Thoughts from PBLWorks National Faculty 

Finally, here are some wise tips offered by our National Faculty members, gleaned from classroom experience, when I asked them for their thoughts about grading in PBL. Some of these might push your thinking:

Erin Gannon:
“Involve students as much as possible! Create a rubric early on with students for important work so that the expectations are crystal clear, and be sure to refer back to it during work time. There should be no surprises at the end because students have a solid understanding of how they can show mastery/ability/understanding.”

Heather Wolpert-Gawron:

  • “In the spirit of being the coach, make sure that grades are used for feedback. If they are simply summative indicators of how close they got to some concept of perfect, that doesn't tell a student what elements are lacking.
  • Mix it up. Use rubrics for one assignment, screencast feedback for another, peer-scored for another, "outsider-scored" for another, credit/no-credit for some, stars vs. letter grades for another, etc.
  • Release their grade to them only if they prove they've groked the feedback. So many times the student cuts to the grade at the end of the artifact and never reads the "why." Only release that Holy Grail to them when they're comprehended the journey.
  • Not everything needs to be graded! In PBL, it's the process, not the product. What would it look like if the final product never saw a grade? It should instead be the result of a series of feedback opportunities earned throughout the unit.”

Randi Downs:
“If a final product is known, like a TED talk, letter to editor, podcast, etc. a powerful approach is to have the students participate in an "immersion" into that product. Students immerse themselves into bunches of TED talks, for example, and jot down what they notice works, one item per sticky note. Then, in groups, they categorize the sticky notes, label their categories, and share out. From this, we create our final product rubric. I learned this from Katie Wood Ray and her book, Study Driven. It’s pretty much how I had my students create their rubrics for every project.”

Ian Stevenson:
“A powerful process for reflection is to have students score themselves on the rubric whenever the teacher is going to use a rubric (as frequently as possible). This gives a good starting point for conversation with the student. I always asked students for specific evidence if their self-score was higher than mine (and was willing to change my assessment if they pointed out something that I had missed, or explained their perspective more clearly). It also forced me to have specific evidence in order to explain any differences I had that the student wanted to know. This reinforced their confidence with oral communication, especially with the more introverted students, as well as ability to defend their argument! Once I knew students were honest and reflective, I could stop grading so much and use their self-scores on more of the formative checkpoints.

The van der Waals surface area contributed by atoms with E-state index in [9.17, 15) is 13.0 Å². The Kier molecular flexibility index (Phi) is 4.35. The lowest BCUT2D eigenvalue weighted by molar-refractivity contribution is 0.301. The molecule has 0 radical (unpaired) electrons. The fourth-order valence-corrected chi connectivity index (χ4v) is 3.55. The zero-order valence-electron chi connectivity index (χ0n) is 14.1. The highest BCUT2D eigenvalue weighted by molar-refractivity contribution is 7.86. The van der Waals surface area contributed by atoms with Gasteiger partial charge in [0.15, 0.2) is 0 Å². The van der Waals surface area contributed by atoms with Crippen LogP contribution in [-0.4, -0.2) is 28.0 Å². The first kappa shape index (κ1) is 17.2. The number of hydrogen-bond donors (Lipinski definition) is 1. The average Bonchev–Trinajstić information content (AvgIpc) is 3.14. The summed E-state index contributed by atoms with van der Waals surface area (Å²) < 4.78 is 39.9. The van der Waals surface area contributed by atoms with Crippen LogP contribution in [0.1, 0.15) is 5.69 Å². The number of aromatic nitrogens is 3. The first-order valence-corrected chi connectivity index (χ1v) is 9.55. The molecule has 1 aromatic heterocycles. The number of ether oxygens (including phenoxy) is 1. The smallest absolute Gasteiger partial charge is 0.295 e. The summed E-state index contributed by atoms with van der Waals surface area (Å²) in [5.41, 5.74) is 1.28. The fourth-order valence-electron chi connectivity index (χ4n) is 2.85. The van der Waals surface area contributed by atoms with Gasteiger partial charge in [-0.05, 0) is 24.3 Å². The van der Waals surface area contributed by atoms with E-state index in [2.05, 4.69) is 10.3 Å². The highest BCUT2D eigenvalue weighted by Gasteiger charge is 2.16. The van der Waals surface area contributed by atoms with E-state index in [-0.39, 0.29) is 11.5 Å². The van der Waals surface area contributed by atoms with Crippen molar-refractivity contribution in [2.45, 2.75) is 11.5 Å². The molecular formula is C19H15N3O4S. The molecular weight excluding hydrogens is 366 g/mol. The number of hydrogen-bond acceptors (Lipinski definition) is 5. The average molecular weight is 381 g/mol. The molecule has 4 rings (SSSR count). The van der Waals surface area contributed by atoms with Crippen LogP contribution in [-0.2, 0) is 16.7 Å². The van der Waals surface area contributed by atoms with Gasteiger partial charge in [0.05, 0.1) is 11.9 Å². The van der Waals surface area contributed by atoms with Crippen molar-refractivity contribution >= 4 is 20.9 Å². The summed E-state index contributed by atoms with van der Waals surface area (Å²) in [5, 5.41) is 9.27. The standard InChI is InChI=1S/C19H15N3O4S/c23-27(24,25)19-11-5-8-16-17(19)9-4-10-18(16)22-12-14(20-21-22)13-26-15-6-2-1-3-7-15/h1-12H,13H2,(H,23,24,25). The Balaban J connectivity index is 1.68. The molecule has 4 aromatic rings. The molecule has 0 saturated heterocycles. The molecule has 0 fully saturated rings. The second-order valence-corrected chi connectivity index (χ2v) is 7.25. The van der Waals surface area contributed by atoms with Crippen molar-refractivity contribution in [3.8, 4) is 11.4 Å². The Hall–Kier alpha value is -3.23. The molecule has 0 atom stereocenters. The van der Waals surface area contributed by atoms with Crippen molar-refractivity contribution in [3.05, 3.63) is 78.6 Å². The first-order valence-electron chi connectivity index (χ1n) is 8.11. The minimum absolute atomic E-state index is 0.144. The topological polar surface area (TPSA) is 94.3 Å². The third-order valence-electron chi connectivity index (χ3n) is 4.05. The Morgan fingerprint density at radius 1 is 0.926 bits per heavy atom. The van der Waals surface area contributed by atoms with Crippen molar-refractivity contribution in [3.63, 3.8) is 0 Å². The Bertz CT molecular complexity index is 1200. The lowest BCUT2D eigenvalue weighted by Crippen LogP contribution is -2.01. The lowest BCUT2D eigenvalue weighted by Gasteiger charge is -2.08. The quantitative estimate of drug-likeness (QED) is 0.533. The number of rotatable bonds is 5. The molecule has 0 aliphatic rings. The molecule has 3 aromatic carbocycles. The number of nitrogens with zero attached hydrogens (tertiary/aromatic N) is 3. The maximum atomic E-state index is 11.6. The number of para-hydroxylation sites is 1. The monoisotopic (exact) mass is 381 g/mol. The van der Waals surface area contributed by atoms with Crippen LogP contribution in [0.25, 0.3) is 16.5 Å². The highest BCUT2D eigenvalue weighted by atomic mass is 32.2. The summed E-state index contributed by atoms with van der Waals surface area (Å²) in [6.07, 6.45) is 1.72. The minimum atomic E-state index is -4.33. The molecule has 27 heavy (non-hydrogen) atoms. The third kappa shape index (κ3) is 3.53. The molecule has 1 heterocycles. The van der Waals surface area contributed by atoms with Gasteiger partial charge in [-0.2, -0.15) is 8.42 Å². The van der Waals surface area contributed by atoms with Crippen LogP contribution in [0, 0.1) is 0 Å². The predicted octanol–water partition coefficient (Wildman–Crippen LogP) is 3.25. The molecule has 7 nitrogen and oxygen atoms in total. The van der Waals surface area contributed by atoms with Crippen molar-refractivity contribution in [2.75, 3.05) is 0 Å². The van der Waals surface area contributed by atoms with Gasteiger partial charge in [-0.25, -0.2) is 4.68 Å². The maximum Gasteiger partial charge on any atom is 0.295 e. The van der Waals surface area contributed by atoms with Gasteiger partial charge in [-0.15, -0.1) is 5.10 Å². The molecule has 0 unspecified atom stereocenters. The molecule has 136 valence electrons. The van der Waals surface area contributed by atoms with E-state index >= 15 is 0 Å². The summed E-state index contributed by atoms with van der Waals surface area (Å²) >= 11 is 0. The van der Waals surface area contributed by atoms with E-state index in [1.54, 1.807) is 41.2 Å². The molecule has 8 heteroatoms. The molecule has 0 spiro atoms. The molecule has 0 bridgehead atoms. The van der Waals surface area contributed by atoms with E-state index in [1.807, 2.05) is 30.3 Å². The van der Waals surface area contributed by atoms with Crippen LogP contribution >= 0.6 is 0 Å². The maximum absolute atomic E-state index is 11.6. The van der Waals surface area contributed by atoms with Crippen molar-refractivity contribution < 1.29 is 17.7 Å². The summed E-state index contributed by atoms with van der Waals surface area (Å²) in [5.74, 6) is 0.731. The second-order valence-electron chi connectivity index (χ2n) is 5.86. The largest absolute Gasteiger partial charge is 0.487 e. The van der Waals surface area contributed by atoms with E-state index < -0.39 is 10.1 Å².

“I love Randi's process of the product immersion so students can co-create the rubric. This is crucial for those projects where students are given significant choice in the products of the project. If students can self-assess on the physical aspects of the product, then the teacher can focus more on the content and visible thinking.”

Here are some more readings about grading in PBL:

Project Based Grading, by Mike McFadden

Evaluation Within Project Based Learning, by Michael Hernandez

PBL Pilot: Matching PBL With Traditional Grading
Standards-Based Assessment in PBL, by Matt Meyers

Developing Confidence Through Delayed Grading (video), Edutopia

How Do We Grade? – Grading and Reporting in a PBL/PrBL Math Class, by Jeff Devarona, New Tech Network

John is an education consultant and writer. He was the editor in chief at PBLWorks for many years.